EU complicity in the marginalisation of civil society in Palestine

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Civil society organisations (CSOs) in Palestine are watching the ground shrink beneath their feet. October 22 marked the most recent effort by the Israeli government to further marginalise organisations in the Occupied Palestinian Territories (OPT) with a military order declaring six civil society organisations ‘terrorist organisations’. The organisations – Addameer, al-Haq, Defense for Children Palestine, the Union of Agricultural Work Committees, Bisan Center for Research and Development, and the Union of Palestinian Women Committees  – are each engaged in grassroots efforts to hold the Israeli state accountable for ongoing human rights violations. This latest blow to their work effectively criminalises the six organisations based on classified documents, outlawing their activities and putting staff at risk of persecution. One does not have to look far to understand why Israel has adopted increasingly authoritarian tactics to stifle civil society: CSOs are succeeding where others have not in documenting and challenging the Israeli discourse on occupation within an international arena.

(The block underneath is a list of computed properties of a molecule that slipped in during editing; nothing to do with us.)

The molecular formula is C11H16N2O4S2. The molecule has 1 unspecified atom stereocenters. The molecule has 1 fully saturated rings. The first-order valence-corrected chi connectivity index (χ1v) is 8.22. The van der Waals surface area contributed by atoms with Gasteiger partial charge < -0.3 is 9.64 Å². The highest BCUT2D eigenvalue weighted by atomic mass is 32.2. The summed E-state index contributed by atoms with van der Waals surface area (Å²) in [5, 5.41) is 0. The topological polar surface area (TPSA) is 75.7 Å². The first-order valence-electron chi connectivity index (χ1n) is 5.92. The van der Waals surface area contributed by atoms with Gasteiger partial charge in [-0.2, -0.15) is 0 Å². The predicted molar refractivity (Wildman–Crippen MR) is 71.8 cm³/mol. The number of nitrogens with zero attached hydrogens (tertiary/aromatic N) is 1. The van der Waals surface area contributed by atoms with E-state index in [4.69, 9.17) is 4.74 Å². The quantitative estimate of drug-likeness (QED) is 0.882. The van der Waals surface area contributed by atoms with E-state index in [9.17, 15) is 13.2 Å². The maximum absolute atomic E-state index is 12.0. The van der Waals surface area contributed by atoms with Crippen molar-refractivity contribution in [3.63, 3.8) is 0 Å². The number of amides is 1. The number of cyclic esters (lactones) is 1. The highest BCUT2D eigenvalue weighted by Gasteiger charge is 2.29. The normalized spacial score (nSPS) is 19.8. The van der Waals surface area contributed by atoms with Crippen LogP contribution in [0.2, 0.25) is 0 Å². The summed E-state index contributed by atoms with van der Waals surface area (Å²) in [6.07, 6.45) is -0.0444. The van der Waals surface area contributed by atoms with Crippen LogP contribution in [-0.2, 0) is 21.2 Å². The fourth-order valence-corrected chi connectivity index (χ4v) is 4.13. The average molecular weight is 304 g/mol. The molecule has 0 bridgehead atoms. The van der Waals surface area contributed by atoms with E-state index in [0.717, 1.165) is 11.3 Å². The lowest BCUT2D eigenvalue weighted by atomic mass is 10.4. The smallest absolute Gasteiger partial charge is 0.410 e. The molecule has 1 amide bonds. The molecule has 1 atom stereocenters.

A shrinking civil space

As part of my own research into civil society in the OPT, I interviewed organisational representatives (including some mentioned in the October 22 ruling) about the work they conduct and the barriers they face operating in such a complex and militarised environment. They spoke about how their data gathering has resulted in exposing Israeli war crimes to the world. Alliances with international NGOs such as Human Rights Watch, for example, have helped move the needle on international recognition that Israel’s occupation constitutes a case of ongoing and systematic apartheid.

Such grassroots successes have not come without a cost. The organisational representatives I interviewed in the midst of the latest escalation in May, 2021 emphasised repeatedly how the work they conduct occurs within an ever-shrinking institutional and civic space. Israeli strategy in recent years has worked to defame these organisations by tying them to groups such as the Popular Front for the Liberation of Palestine (PFLP), a listed terrorist entity in the EU. Smear tactics include attacks in the media as well as lobbying at the EU and UN. Israel has succeeded in pressuring some partners to halt support, while limiting access to officials who cannot risk political capital over meetings with an organisation that has been labelled ‘terrorist’.

In the material sphere, Israeli strategy to defund civil society has also met with success. These efforts culminated in 2020, with the EU deciding to condition all aid on fulfilment of ‘anti-terror’ conditions, which obligates organisations to screen individuals for their political affiliation. Such conditions coerce Palestinian organisations to choose between access to multimillion-Euro grants or disavowal of a process which criminalises political affiliation and past arrests. Several of the CSO representatives I interviewed admitted they had lost valuable grants that would have assisted their community work due to a refusal to accept ‘anti-terror’ clauses on their contracts. As they explained it, almost every staff member had at some point been subject to arrest, situated as they are within the context of military occupation.

The time to act is now